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Can Biography


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Birth Place: Cologne, West Germany
Years Active: 1968–1979, 1986, 1991
Genres: Krautrock, Experimental Rock, Progressive Rock, Psychedelic Rock, Ambient, Avant-garde, Electronic Music


Can was an experimental rock band formed in Cologne, West Germany in 1968. Later labeled as one of the first krautrock groups, they transcended mainstream influences and incorporated strong minimalist and world music elements into their often psychedelic music. Can constructed their music largely through collective spontaneous composition, which the band differentiated from improvisation in the jazz sense, sampling themselves in the studio and editing down the results.

Through albums such as their 1969 debut, “Monster Movie,” 1971’s “Tago Mago,” 1972’s “Ege Bamyasi,” and 1973’s “Future Days,” the band exerted a considerable influence on avant-garde, experimental, underground, ambient, punk, post-punk, new wave and electronic music. They had occasional commercial success, with singles such as “Spoon” and “I Want More"” reaching national singles charts.

The later albums like 1975’s “Landed” and 1976’s “Flow Motion” saw Can moving towards a somewhat more conventional style as their recording technology improved. Accordingly, the disco single “I Want More” from “Flow Motion” became their only hit record outside Germany. Co-written by their live sound mixer Peter Gilmour, it reached No 26 in the UK charts in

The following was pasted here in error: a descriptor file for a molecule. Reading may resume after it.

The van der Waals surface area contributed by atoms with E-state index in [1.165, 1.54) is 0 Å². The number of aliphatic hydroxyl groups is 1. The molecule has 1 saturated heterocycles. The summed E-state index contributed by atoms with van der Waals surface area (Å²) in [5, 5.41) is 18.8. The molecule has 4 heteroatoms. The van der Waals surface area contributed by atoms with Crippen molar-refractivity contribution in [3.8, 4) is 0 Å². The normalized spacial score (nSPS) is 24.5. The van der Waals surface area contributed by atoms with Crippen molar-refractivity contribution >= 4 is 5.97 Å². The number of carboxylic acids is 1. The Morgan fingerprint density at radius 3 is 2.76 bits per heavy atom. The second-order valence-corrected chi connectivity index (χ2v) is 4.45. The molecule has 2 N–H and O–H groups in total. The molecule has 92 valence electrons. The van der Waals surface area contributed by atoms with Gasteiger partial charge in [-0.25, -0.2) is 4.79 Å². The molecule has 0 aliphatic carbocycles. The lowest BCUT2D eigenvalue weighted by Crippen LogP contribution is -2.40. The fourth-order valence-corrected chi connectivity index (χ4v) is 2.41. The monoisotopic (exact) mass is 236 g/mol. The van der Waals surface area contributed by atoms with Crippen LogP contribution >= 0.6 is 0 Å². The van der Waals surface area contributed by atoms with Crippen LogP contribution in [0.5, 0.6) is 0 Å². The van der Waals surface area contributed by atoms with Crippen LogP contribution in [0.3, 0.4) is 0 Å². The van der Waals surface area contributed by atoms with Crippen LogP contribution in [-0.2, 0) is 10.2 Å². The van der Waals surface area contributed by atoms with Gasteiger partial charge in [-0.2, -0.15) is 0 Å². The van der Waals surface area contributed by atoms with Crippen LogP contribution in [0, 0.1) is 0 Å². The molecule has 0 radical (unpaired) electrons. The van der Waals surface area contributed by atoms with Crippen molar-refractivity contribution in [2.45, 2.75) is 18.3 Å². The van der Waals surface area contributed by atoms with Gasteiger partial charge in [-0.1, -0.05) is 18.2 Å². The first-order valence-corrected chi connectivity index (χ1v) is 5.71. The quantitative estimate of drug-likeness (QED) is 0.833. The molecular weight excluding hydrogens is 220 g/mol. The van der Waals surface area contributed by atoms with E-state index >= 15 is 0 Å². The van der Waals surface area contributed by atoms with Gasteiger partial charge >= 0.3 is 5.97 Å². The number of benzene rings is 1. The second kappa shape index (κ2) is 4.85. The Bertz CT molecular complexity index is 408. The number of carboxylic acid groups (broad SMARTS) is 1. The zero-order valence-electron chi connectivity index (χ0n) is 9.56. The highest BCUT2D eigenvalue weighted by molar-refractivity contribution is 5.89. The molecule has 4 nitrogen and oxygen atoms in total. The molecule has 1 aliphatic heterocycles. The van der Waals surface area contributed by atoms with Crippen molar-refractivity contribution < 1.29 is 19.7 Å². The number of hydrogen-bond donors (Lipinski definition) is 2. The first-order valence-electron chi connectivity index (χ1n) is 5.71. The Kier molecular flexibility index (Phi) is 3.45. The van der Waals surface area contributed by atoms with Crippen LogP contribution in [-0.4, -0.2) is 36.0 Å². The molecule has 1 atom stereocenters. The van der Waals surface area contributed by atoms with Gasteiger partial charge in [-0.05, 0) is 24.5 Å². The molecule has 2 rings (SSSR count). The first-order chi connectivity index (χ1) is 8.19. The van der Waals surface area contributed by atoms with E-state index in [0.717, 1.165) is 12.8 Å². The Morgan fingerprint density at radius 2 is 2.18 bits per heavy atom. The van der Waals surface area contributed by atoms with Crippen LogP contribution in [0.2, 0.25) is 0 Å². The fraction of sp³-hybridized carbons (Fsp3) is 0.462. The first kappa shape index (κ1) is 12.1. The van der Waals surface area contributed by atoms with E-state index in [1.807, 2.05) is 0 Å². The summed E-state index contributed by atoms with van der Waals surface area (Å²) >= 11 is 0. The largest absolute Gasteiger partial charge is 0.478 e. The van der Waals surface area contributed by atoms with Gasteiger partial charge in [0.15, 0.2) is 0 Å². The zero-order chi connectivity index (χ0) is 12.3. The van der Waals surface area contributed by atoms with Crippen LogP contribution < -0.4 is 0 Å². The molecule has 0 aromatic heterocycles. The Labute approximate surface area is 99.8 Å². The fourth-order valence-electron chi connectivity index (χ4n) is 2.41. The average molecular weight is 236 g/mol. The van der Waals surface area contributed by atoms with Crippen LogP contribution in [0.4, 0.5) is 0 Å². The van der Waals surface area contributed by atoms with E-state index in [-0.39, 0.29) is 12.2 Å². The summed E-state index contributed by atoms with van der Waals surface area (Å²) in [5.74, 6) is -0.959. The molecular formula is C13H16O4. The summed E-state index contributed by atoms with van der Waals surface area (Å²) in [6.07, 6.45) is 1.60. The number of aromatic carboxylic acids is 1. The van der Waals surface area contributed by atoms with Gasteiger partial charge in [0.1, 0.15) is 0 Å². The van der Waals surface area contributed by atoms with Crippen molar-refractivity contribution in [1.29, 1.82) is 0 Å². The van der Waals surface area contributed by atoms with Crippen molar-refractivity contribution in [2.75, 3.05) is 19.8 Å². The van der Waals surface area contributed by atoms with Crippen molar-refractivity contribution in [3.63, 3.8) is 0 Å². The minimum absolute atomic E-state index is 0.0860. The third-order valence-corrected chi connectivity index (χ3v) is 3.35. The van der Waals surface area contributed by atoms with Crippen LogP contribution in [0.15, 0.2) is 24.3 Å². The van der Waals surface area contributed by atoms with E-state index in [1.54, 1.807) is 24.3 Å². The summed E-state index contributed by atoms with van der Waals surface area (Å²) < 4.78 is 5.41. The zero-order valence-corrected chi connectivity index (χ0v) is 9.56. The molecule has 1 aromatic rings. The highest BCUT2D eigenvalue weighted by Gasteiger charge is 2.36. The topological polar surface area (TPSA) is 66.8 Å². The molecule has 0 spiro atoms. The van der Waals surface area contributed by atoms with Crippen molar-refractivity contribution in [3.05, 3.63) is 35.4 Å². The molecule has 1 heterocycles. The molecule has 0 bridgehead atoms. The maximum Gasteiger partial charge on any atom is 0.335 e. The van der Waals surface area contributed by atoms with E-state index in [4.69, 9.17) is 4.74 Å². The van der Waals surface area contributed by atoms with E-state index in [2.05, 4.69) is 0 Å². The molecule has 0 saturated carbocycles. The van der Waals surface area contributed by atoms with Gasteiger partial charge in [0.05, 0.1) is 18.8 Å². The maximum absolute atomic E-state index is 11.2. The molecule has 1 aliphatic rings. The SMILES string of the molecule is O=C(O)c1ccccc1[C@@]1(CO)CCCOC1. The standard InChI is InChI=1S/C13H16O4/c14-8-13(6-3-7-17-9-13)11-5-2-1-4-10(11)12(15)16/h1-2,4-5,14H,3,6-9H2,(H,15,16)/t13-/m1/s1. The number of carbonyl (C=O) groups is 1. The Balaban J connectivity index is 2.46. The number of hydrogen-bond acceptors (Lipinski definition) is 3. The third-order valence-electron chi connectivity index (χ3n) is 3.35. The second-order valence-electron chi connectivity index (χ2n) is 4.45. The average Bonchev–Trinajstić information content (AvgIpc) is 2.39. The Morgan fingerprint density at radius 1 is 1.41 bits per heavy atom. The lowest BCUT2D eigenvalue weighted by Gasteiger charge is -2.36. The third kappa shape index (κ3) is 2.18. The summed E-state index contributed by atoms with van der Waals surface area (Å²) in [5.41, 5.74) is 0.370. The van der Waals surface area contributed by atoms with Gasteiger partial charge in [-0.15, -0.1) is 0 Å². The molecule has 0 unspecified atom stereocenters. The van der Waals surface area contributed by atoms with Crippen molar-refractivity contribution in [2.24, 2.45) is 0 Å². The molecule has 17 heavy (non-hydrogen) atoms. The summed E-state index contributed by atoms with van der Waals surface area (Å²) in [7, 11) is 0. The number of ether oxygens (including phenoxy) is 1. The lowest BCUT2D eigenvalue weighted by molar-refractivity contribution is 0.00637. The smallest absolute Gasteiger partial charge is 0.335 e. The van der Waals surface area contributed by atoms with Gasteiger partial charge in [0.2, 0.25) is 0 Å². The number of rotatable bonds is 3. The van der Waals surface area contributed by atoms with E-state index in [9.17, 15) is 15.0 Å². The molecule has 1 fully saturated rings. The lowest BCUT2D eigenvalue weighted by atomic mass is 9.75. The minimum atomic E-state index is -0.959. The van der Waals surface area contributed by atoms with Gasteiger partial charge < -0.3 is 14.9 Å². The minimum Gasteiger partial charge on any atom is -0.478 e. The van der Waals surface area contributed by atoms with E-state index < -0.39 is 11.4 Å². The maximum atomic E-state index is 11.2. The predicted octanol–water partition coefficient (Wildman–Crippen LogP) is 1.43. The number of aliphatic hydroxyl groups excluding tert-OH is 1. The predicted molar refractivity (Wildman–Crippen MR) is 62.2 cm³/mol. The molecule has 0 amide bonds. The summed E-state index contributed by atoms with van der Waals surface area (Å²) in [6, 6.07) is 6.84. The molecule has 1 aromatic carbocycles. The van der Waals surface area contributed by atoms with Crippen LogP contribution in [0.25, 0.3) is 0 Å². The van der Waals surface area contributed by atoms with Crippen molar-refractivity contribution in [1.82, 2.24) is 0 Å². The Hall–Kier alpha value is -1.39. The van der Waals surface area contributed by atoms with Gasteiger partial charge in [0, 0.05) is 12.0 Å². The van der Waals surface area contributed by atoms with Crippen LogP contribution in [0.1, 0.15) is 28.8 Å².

In 1977 Can was joined by former Traffic bassist Rosko Gee and percussionist Rebop Kwaku Baah, both of whom provided vocals to Can's music, appearing on the albums “Saw Delight” in 1977, “Out of Reach” in 1978 and “Can” in 1979. During this period Holger Czukay was pushed to the fringes of the group's activity. In fact he just made sounds using shortwave radios, Morse code keys, tape recorders and other sundry objects.

Czukay left Can in late 1977 and did not appear on the albums “Out of Reach” or “Can,” although he did do some production work on the latter album. Can went on hiatus shortly afterwards, but reunions have taken place on several occasions since.

Since the split, all the former members have been involved in musical projects, often as session musicians for other artists. In 1986 they briefly reformed, to record “Rite Time,” released in 1989. There was a further reunion in 1991 to record a track for the Wim Wenders film “Until the End of the World,” and Can has since been the subject of numerous compilations, live albums and samples.